South Korea's central bank on Thursday kept the key interest rate unchanged at 2.0 percent for November, citing uncertainty over the modest recovery in the global economy and a weak yen.
The decision came after the Bank of Korea cut the overnight inter-bank lending rate twice in August and October.
The current 2.0 percent rate matches a record low last seen from February 2009 through June 2010, when Asia's fourth-largest economy was seeking to recover from the global financial crisis.
Signs of slowing growth posed an increasing challenge to Seoul policymakers, with a weak yen hurting the price competitiveness of South Korean firms against Japanese rivals in overseas markets.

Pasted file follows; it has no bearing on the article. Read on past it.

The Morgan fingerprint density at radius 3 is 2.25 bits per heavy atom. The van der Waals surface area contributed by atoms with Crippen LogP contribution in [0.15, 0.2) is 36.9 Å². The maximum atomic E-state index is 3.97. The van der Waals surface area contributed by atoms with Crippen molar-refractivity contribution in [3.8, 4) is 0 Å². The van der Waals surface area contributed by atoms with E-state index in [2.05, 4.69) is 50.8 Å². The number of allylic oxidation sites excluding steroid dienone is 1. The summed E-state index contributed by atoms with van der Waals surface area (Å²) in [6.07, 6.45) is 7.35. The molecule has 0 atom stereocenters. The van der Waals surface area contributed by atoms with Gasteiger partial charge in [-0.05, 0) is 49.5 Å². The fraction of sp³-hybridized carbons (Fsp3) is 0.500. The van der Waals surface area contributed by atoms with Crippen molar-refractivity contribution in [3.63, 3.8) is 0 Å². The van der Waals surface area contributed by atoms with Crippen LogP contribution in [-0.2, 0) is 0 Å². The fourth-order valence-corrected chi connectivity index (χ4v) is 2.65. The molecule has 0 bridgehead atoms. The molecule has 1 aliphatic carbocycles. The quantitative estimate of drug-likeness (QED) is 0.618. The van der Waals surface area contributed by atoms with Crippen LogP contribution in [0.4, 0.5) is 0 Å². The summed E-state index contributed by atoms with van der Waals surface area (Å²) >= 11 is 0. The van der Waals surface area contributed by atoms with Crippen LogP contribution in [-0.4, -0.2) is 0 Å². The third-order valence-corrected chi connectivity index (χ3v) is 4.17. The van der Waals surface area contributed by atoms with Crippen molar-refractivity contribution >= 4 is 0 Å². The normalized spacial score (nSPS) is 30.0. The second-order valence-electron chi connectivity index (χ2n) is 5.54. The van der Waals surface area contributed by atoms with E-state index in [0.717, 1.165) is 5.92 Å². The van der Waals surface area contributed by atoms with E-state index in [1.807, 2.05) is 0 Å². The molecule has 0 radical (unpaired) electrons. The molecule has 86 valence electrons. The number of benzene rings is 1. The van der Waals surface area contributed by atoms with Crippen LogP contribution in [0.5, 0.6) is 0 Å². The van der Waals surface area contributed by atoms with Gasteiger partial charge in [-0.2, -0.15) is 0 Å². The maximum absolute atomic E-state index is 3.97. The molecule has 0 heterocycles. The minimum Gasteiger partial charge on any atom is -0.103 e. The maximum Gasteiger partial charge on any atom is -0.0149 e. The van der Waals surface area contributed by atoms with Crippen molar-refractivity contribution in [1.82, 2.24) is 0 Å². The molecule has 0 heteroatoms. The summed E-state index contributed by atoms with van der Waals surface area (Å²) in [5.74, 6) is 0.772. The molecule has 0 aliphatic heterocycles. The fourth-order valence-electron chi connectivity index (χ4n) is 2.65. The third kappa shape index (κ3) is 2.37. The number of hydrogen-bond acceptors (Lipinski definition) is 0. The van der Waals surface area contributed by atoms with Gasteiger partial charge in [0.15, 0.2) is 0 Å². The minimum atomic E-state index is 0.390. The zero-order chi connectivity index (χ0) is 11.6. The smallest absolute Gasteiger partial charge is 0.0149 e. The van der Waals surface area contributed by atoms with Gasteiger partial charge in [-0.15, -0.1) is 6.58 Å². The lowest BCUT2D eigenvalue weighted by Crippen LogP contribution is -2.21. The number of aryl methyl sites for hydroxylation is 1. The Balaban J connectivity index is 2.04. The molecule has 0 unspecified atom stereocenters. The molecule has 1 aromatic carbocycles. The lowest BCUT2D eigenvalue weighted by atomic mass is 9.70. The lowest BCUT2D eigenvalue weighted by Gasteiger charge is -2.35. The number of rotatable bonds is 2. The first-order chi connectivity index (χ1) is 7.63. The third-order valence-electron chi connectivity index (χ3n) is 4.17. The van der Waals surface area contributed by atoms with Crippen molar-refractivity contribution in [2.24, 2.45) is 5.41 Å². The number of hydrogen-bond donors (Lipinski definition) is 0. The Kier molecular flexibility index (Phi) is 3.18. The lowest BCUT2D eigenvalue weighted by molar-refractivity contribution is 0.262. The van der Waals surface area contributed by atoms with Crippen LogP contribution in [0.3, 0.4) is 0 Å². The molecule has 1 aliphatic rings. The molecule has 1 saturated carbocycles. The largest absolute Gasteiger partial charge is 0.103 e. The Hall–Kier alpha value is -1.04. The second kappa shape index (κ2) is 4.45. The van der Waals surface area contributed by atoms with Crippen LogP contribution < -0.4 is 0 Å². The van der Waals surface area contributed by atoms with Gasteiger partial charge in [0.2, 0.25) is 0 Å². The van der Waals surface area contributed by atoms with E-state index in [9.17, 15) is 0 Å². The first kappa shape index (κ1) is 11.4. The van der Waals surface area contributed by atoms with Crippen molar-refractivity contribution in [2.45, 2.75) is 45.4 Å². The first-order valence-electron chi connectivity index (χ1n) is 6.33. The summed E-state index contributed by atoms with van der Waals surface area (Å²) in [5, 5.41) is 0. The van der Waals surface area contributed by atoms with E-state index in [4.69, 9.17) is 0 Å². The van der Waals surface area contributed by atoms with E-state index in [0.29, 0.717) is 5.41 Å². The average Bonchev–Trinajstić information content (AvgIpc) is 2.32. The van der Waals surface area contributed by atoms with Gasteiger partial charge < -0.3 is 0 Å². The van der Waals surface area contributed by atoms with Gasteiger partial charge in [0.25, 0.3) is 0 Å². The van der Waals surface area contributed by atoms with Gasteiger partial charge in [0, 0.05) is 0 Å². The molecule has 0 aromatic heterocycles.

In a statement, the BOK forecast that the global economy would "sustain its modest recovery going forward" but warned of destabilising variables like sluggishness in the eurozone and slowing growth in some emerging markets.
The central bank last month slashed its growth forecast for this year to 3.5 percent from 3.8 percent, following growth of three percent in 2013.
It also lowered the growth estimate for 2015 to 3.9 percent from four percent.
The central bank expects inflation to accelerate to 1.9 percent in 2014 following a 1.3 percent increase in 2013 -- the slowest for 14 years.